To support and participate in Walk to Work Day, go to苏州美甲美睫培训学校walk苏州美甲美睫培训学校419论坛

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Wandoan Santa sale tops $26,000

by admin on September 19th, 2018

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Top bull: Vendor Celia Mackay, Celamba Santa Gertrudis stud, and Joe Keppel, Landmark, Wandoan, with top priced sire Celamba Felcon L503.It was a day of milestones at the third annual Wandoan Santa Gertrudis bull sale today where one of the sale’s founding members topped the sale for the first time.

Among the sale of 55 bulls averaging $5872, Celia Mackay, Celamba Santa Gertrudis Stud, sold sale topper Celamba Felcon L503 for $26,000.

With a 39cm scrotal measurement and weighing in at 956kg, the 23-month-old sire was bought by Craig Hindle of Bullamakinka Santa Gertrudis Stud, Bungunya.

Ms Mackay said Mr Hindle was a first time buyer of the Celamba genetics but had a strong connection with his purchase in that the bull was sired by Bullamakinka Ferrari F188.

“The bull runs right back to the good Sentury bloodline which is where the Bullamakinka stud originally made its mark,” she said.

“He’s a naturally quiet bull that has never been shown and that’s a trait I really like to see in bulls.”

Ms Mackay said she aimed to breed the perfect bull and while she felt it was virtually impossible, she enjoyed working with Santa cattle for their versatility and overall performance.

“I’m pretty new to the game so I’m very thrilled with this result. I’ve only really been around Santas since 1998 and grew up around my father and his dairy showing endeavours,” she said.

“I started out on my own with the purchase of two cows out of the Tara Stud dispersal and sold my first bull in 2008.

“I’ve been averaging $5500 for a while now and today I’ve averaged $8625 so I’m over the moon.”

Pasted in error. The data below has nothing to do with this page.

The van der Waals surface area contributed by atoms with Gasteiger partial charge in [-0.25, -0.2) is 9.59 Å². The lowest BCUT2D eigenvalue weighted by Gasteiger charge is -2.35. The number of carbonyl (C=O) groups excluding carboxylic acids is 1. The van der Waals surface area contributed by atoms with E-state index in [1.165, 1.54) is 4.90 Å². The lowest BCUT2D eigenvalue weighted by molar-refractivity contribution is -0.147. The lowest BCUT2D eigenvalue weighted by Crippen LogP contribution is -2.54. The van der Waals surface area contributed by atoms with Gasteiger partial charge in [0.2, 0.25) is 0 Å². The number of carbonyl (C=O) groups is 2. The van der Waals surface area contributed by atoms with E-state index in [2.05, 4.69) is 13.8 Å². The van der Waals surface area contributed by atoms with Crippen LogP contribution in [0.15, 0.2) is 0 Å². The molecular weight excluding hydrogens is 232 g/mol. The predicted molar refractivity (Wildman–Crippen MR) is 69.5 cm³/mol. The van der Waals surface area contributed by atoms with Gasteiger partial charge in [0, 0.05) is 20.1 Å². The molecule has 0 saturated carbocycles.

The Wandoan Santa sale achieved an 85 per cent clearance with a number of bulls selling back into the Taroom Wandoan region.

The second top priced bull, Valleyview Kirk, sold to R and HG Rohde of Clifton for $14,000.

Two bulls were purchased for $12,000 on sale day-KA Geddes, Telemond, Springsure, picked up a single sire, Triple S L66, while vendors Jamie and Allison Becker, Alkoomie, Taroom, also bought one bull.

Volume buyers were active at the sale with Don Stiller, Wandoan, taking home eight bulls for a total of $24,500.

Mayes Grazing, Chilgerrie Hill, Wandoan, found four sires to suit their operation and paid a total of $13,000 for a quality lineup.

Wandoan Santa sale president and vendor Jamie Becker said the sale had encountered a testing lead up on account of wet weather but the bulls had held up well and he was proud of the quality offering the seven vendorshad provided.

Selling agents: Landmark and Elders.

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AFL: Barry Hall caught in the Western Bulldogs fairytale ahead of Sydney Swans grand final

by admin on September 19th, 2018

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Barry Hall with Bob Murphy in 2012. Photo: Vince CaligiuriThe moment Barry Hall hoisted the 2005 AFL premiership trophy in the air, 72 years of heartache was lifted from the shoulders of the Sydney Swans faithful.

Eleven years later the Swans will again line up in the grand final, this time against the club Hall grew up cheering for and ended his career with in the Western Bulldogs.

While his eight-year stint in Sydney has left Hall a Swans man, he can’t help but get caught up in the Bulldogs’ fairytale run to the first Saturday in October.

It has been a long time coming for the Bulldogs. Since their lone premiership in 1954, they have staved off financial troubles, mergers, and come undone in countless preliminary finals.

Twenty years ago they truly became the sons of the west, leaving the Footscray moniker behind in favour of the Western Bulldogs title.